Ford and General Motors post healthy year-over-year U.S. sales gains in October, setting up what portends to be a slugfest of a finish to the calendar year as the market’s two heavyweights battle for the light truck title.
Ford’s daily deliveries rose 9.0% last month to 206,874 units from 182,979 in the same period last year, according to WardsAuto data. GM sold 262,993 cars, trucks and CUVs, an 11.8% uptick in daily sales from volume of 226,819 last year.
An extra selling day vs. year-ago pulled down the year-over-year comparison on otherwise strong volumes for both automakers in a wide swath of selling segments, although the truck market remained bread-and-butter for both.
“We feel real good, a strong month,” says Mark LaNeve, vice president-U.S. marketing, sales and service at Ford.
Ford’s October performance included the delivery of 144,950 light trucks, up 8% from 129,437 year-ago. As assembly plants producing the redesigned F-150 continued to build capacity in the month and fill dealer lots, volumes of the best-selling vehicle in the U.S. edged up slightly to 59,269 from 58,492.
GM also saw brisk demand for trucks. The Detroit automaker’s light truck sales grew 20.1% to 181,715 from 145,931. Included in that total were 79,642 pickups, up 13.5% from 67,689 year-ago.
“The redesign of our fullsize trucks and SUVs, and our move into the small (CUV) and midsize pickup segments were smart bets and our timing couldn’t be better with industry sales at record levels,” says Kurt McNeil, vice president-U.S. sales operations at GM.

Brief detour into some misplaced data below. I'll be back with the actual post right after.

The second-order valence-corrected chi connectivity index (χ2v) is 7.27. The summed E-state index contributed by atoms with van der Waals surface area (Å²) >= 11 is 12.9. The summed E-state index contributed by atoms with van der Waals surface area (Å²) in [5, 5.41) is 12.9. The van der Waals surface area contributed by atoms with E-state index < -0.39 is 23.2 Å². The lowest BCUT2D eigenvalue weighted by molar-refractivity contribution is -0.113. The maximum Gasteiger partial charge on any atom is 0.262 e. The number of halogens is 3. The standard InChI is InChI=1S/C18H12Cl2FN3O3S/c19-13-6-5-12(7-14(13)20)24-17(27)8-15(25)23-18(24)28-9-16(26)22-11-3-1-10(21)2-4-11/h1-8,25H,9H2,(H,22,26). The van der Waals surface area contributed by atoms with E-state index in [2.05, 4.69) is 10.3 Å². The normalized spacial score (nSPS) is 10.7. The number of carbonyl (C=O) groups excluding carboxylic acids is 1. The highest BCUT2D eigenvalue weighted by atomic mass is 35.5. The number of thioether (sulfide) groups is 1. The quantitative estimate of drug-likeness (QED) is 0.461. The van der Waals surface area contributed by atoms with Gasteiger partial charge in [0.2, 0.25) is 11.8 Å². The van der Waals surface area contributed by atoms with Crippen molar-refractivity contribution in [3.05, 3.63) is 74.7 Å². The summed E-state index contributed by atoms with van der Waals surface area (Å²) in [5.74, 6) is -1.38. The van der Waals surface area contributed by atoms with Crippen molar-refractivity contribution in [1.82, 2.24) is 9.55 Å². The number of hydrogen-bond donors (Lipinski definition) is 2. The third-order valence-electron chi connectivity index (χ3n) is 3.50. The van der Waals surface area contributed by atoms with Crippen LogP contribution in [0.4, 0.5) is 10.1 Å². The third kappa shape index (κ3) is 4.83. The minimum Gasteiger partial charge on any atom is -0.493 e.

So far this year, GM owns 21.0% of the light-truck market and Ford controls 18.5%.
But Ford today kicks off through Jan. 4 its “Friends and Neighbors” sales promotion, a straight-forward pricing tactic: “The price you see is the price you pay,” LaNeve says. He denies the program escalates incentives; instead, LaNeve claims it simply saves customers time and reduces buying complexity during a busy time of year.
GM will answer with an escalation in promotion of its “Shop-Click-Drive” program, also a pricing strategy focused on transparency.
“We’re encouraged by the reaction of our customers to that,” says GM spokesman Jim Cain.
That does not mean the last eight weeks of the year will come without the usual juicy incentives. LeNeve thinks U.S. automakers will be aggressive again this year around Black Friday, which has grown into discount mania in the final week of November.
FCA US, seller of the popular Ram large pickup, also signaled last week it plans to make a move on gaining share in the segment this year.
“We’re in a strong market but a competitive one,” LeNeve tells journalists and Wall Street analysts in a conference call to discuss October’s results. “There will be a lot of promotions and incentives.”
Both automakers continued to grow their average transaction prices last month. Ford’s rose $100 from September to $42,500 in October and expanded a whopping $2,300 compared with the same period last year. GM’s ATPs were $34,600 last month, down $130 year-over-year but up $800 year-to-date.
The industry’s seasonally adjusted annual sales rate for October finished at an estimated 18.2 million units, moving the 6-month average to 17.8 million and on track for a record year, GM says.